Take the 2-minute tour ×
Physics Stack Exchange is a question and answer site for active researchers, academics and students of physics. It's 100% free, no registration required.

I have following form for wave vector $k_2=n_2 \omega/c_0$. Now because $\omega=2 \pi c/ \lambda$, then $k_2=n_2 \omega/c_0=\frac{n_2 2 \pi c_0}{c_0 \lambda}=\frac{n_2 2 \pi}{\lambda}$. But problem is that $k$ (is magnitude of wave vector~ wave number) and according to wikipedia $k=\frac{2 \pi}{\lambda}$. So where is mistake?

share|improve this question
    
Where did the $n_2$ come from in your original definition of the wave vector $k_2 = n_2w/c_0$? –  John Rennie Apr 18 '12 at 14:50
    
I don't know where it comes from but particular formula is related to nonlinear optics and according to the lecture notes $k_2=n_2 \omega/c_0$ is the wave vector of the Second harmonic generation wave. –  laovultai Apr 18 '12 at 15:00
1  
Mentioning "nonlinear optics" was very helpful here. Now we know where to begin our search. –  Pygmalion Apr 18 '12 at 15:04
    
If $\omega$ is the frequency of the fundamental then it's wave vector would be $\omega / c_0$, the wave vector of the first harmonic would be $2\omega / c_0$ because it's twice the frequency. The second harmonic would be $3\omega / c_0$ and so on. –  John Rennie Apr 18 '12 at 15:06
    
Please include reference and link for the lecture notes if possible. –  Qmechanic Apr 22 '12 at 15:30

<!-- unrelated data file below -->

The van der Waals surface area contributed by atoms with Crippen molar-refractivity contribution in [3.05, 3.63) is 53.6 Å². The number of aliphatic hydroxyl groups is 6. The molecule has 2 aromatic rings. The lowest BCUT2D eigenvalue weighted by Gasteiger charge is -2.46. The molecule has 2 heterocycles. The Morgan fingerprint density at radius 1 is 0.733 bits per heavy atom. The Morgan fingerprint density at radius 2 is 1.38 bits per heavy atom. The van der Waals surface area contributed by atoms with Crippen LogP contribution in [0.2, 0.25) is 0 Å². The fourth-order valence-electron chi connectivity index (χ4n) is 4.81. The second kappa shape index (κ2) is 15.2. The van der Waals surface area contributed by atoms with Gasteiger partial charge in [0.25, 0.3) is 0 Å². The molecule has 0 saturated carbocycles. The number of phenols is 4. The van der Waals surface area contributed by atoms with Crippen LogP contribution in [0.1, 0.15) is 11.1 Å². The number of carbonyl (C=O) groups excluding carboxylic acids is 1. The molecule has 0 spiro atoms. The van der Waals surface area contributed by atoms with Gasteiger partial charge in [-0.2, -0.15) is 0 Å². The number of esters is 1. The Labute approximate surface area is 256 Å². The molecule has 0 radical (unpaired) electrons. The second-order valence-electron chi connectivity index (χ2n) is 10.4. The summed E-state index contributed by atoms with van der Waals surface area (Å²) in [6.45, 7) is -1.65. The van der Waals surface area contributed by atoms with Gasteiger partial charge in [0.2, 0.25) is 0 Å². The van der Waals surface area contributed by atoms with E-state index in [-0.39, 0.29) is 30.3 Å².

2 Answers 2

up vote 0 down vote accepted

It looks like your mistake lies in the assumption that the various $\lambda$ are the same. It might help to write:

$$k_2 = n_2\frac{2\pi}{\lambda_0}$$

share|improve this answer

This is just a different convention. Some people use k to mean radians per meter, and $\omega $ to mean radians per second (angular wavenumber and frequency) while other people use it to mean cycles per meter or per second.

If you are reading a text that defined it in some way, then that is what it means in that text. Each author is free to define any symbols any way he likes. Wikipedia is not some sort of absolute authority on notation.

share|improve this answer

Your Answer

 
discard

By posting your answer, you agree to the privacy policy and terms of service.

Not the answer you're looking for? Browse other questions tagged or ask your own question.